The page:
Life after a hysterectomy

Typically, it will take around six to eight weeks to recover from an abdominal hysterectomy and around three to four weeks to recover from a vaginal or laparoscopic hysterectomy.

You will need to: 

  • Avoid lifting — your abdominal muscles need to heal
  • Avoid wearing tight clothing
  • Check your wound for signs of infection 
  • Not drive for at least two weeks 
  • Not have sex for at least six weeks
  • Get plenty of rest

You will have a follow-up appointment around four weeks after your surgery. You should be able to return to work between four and eight weeks after surgery, depending on what it is that you do. Once your doctor says it is safe to do so, you can start gentle exercise. 

After your hysterectomy, you should have a better quality of life as you will have relief from the symptoms you had before surgery. 

However, if you also had your ovaries removed during your surgery and consequently go into menopause, you may experience a reduced sex drive, vaginal dryness and/or discomfort during sex. If you experience any of these symptoms, talk to your partner so you can work together on a solution, such as trying a water-based lubricant to help with vaginal dryness. 

We hope you've found this article useful, however, it cannot be a substitute for a consultation with a specialist

If you're concerned about symptoms you're experiencing or require further information on the subject, talk to a GP or see an expert consultant at your local Spire hospital.

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Cahoot Care Marketing

Niched in the care sector, Cahoot Care Marketing offers a full range of marketing services for care businesses including: SEO, social media, websites and video marketing, specialising in copywriting and content marketing.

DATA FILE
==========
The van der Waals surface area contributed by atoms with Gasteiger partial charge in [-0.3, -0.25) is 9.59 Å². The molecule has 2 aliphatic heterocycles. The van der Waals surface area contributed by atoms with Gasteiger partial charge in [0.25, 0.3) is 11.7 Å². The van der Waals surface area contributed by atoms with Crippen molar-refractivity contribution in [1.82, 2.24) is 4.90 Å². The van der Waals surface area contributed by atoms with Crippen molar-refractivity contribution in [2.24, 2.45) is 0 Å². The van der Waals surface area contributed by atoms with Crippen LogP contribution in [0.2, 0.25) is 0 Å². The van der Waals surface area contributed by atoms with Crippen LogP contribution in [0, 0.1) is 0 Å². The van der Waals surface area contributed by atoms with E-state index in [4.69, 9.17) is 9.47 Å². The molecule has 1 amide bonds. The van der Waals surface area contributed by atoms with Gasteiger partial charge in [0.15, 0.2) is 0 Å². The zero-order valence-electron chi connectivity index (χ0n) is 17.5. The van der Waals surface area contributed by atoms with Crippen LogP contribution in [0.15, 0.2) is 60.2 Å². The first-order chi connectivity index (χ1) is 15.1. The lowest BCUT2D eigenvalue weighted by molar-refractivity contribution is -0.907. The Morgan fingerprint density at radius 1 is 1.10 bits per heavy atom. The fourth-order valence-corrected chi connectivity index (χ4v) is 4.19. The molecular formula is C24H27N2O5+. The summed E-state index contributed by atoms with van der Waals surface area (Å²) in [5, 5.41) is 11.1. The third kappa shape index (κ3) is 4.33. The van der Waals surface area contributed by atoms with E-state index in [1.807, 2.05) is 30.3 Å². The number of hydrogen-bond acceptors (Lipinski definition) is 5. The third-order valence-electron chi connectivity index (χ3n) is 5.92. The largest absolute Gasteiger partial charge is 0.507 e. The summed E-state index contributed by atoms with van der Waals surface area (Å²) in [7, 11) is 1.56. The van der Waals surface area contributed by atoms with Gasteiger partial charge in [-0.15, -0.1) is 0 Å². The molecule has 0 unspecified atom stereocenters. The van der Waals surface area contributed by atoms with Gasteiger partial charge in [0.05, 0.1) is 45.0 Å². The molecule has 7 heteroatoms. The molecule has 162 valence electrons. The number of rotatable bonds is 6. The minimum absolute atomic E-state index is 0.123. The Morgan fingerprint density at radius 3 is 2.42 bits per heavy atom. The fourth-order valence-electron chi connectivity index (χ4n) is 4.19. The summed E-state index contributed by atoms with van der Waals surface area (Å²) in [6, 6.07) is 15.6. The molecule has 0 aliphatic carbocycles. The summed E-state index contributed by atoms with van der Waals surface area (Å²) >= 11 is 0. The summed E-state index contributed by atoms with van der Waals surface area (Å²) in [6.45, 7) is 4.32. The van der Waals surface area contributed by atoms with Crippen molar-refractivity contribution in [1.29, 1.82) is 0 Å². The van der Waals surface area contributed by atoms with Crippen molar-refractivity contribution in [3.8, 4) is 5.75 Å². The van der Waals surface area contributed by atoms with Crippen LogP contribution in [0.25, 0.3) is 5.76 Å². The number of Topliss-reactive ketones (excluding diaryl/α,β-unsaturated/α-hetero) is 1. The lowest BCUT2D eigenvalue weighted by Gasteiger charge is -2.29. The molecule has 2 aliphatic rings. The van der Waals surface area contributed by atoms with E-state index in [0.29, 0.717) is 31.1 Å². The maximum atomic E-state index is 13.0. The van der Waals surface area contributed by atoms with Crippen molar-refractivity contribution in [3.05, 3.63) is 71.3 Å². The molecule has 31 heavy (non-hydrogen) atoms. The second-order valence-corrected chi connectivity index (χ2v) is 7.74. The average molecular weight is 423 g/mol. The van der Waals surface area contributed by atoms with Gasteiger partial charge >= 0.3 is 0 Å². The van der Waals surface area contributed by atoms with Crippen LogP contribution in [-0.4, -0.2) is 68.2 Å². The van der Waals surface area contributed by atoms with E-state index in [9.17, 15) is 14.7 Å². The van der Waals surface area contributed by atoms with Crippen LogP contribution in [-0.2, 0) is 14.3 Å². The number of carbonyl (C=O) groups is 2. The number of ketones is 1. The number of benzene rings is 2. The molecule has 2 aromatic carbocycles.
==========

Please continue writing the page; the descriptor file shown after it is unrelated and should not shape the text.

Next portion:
Over the last five years Cahoot Care Marketing has built an experienced team of writers and editors, with broad and deep expertise on a range of care topics. They provide a responsive, efficient and comprehensive service, ensuring content is on brand and in line with relevant medical guidelines.

Their writers and editors include care sector workers, healthcare copywriting specialists and NHS trainers, who thoroughly research all topics using reputable sources including the NHS, NICE, relevant Royal Colleges and medical associations.

The Spire Content Hub project was managed by:

Lux Fatimathas, Editor and Project Manager

Lux has a BSc(Hons) in Neuroscience from UCL, a PhD in Cellular and Molecular Biology from the UCL Institute of Ophthalmology and experience as a postdoctoral researcher in developmental biology. She has a clear and extensive understanding of the biological and medical sciences. Having worked in scientific publishing for BioMed Central and as a writer for the UK’s Medical Research Council and the National University of Singapore, she is able to clearly communicate complex concepts.

Catriona Shaw, Lead Editor

Catriona has an English degree from the University of Southampton and more than 12 years’ experience copy editing across a range of complex topics. She works with a diverse team of writers to create clear and compelling copy to educate and inform.

Alfie Jones, Director — Cahoot Care Marketing

Alfie has a creative writing degree from UCF and initially worked as a carer before supporting his family’s care training business with copywriting and general marketing. He has worked in content marketing and the care sector for over 10 years and overseen a diverse range of care content projects, building a strong team of specialist writers and marketing creatives after founding Cahoot in 2016.